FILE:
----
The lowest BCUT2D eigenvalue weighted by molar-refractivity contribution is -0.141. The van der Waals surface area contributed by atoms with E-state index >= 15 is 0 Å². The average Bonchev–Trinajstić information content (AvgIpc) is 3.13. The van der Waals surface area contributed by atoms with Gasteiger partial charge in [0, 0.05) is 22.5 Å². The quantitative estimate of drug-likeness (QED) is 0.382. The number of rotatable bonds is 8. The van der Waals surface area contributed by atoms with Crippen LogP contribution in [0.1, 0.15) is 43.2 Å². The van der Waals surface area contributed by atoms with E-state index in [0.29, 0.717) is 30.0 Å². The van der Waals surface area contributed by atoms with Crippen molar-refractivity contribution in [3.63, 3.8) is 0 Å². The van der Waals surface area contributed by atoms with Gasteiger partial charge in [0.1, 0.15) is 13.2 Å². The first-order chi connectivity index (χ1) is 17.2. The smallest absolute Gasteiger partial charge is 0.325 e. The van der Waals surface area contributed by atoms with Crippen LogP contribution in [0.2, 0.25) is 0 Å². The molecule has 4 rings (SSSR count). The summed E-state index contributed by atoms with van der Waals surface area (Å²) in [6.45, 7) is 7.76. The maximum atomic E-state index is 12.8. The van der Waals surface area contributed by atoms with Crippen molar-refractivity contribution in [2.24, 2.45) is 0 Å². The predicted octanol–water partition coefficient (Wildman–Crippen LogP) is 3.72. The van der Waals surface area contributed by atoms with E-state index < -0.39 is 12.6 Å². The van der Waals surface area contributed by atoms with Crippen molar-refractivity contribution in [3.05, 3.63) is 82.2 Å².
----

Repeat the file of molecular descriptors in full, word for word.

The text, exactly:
The lowest BCUT2D eigenvalue weighted by molar-refractivity contribution is -0.141. The van der Waals surface area contributed by atoms with E-state index >= 15 is 0 Å². The average Bonchev–Trinajstić information content (AvgIpc) is 3.13. The van der Waals surface area contributed by atoms with Gasteiger partial charge in [0, 0.05) is 22.5 Å². The quantitative estimate of drug-likeness (QED) is 0.382. The number of rotatable bonds is 8. The van der Waals surface area contributed by atoms with Crippen LogP contribution in [0.1, 0.15) is 43.2 Å². The van der Waals surface area contributed by atoms with E-state index in [0.29, 0.717) is 30.0 Å². The van der Waals surface area contributed by atoms with Crippen molar-refractivity contribution in [3.63, 3.8) is 0 Å². The van der Waals surface area contributed by atoms with Gasteiger partial charge in [0.1, 0.15) is 13.2 Å². The first-order chi connectivity index (χ1) is 17.2. The smallest absolute Gasteiger partial charge is 0.325 e. The van der Waals surface area contributed by atoms with Crippen LogP contribution in [0.2, 0.25) is 0 Å². The molecule has 4 rings (SSSR count). The summed E-state index contributed by atoms with van der Waals surface area (Å²) in [6.45, 7) is 7.76. The maximum atomic E-state index is 12.8. The van der Waals surface area contributed by atoms with Crippen molar-refractivity contribution in [2.24, 2.45) is 0 Å². The predicted octanol–water partition coefficient (Wildman–Crippen LogP) is 3.72. The van der Waals surface area contributed by atoms with E-state index < -0.39 is 12.6 Å². The van der Waals surface area contributed by atoms with Crippen molar-refractivity contribution in [3.05, 3.63) is 82.2 Å².